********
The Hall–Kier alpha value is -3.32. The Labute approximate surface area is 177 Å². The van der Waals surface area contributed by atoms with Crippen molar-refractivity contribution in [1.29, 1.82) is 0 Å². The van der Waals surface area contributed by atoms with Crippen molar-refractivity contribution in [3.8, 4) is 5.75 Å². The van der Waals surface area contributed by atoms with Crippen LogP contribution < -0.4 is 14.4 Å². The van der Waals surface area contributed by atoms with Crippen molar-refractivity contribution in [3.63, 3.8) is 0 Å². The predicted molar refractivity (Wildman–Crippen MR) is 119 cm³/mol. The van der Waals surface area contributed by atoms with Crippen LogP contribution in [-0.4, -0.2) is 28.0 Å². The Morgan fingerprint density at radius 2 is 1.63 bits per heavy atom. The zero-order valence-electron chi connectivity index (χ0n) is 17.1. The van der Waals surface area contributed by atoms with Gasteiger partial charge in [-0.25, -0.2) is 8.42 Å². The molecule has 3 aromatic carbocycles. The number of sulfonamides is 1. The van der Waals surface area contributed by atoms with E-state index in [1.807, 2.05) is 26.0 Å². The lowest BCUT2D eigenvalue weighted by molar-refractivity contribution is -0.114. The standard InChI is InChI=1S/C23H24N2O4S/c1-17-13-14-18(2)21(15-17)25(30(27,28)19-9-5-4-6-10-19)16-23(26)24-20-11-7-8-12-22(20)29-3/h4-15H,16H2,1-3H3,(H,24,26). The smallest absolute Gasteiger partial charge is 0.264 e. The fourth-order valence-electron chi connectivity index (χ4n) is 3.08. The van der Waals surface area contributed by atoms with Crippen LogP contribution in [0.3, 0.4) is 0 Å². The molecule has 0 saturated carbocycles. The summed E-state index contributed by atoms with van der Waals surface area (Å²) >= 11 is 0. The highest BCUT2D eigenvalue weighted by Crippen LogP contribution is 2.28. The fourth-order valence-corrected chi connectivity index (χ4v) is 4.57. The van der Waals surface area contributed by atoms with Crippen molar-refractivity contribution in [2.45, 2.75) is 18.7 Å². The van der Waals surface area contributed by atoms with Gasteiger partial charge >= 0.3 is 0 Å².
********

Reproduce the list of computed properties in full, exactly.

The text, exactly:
The Hall–Kier alpha value is -3.32. The Labute approximate surface area is 177 Å². The van der Waals surface area contributed by atoms with Crippen molar-refractivity contribution in [1.29, 1.82) is 0 Å². The van der Waals surface area contributed by atoms with Crippen molar-refractivity contribution in [3.8, 4) is 5.75 Å². The van der Waals surface area contributed by atoms with Crippen LogP contribution < -0.4 is 14.4 Å². The van der Waals surface area contributed by atoms with Crippen molar-refractivity contribution in [3.63, 3.8) is 0 Å². The predicted molar refractivity (Wildman–Crippen MR) is 119 cm³/mol. The van der Waals surface area contributed by atoms with Crippen LogP contribution in [-0.4, -0.2) is 28.0 Å². The Morgan fingerprint density at radius 2 is 1.63 bits per heavy atom. The zero-order valence-electron chi connectivity index (χ0n) is 17.1. The van der Waals surface area contributed by atoms with Gasteiger partial charge in [-0.25, -0.2) is 8.42 Å². The molecule has 3 aromatic carbocycles. The number of sulfonamides is 1. The van der Waals surface area contributed by atoms with E-state index in [1.807, 2.05) is 26.0 Å². The lowest BCUT2D eigenvalue weighted by molar-refractivity contribution is -0.114. The standard InChI is InChI=1S/C23H24N2O4S/c1-17-13-14-18(2)21(15-17)25(30(27,28)19-9-5-4-6-10-19)16-23(26)24-20-11-7-8-12-22(20)29-3/h4-15H,16H2,1-3H3,(H,24,26). The smallest absolute Gasteiger partial charge is 0.264 e. The fourth-order valence-electron chi connectivity index (χ4n) is 3.08. The van der Waals surface area contributed by atoms with Crippen LogP contribution in [0.3, 0.4) is 0 Å². The molecule has 0 saturated carbocycles. The summed E-state index contributed by atoms with van der Waals surface area (Å²) >= 11 is 0. The highest BCUT2D eigenvalue weighted by Crippen LogP contribution is 2.28. The fourth-order valence-corrected chi connectivity index (χ4v) is 4.57. The van der Waals surface area contributed by atoms with Crippen molar-refractivity contribution in [2.45, 2.75) is 18.7 Å². The van der Waals surface area contributed by atoms with Gasteiger partial charge >= 0.3 is 0 Å².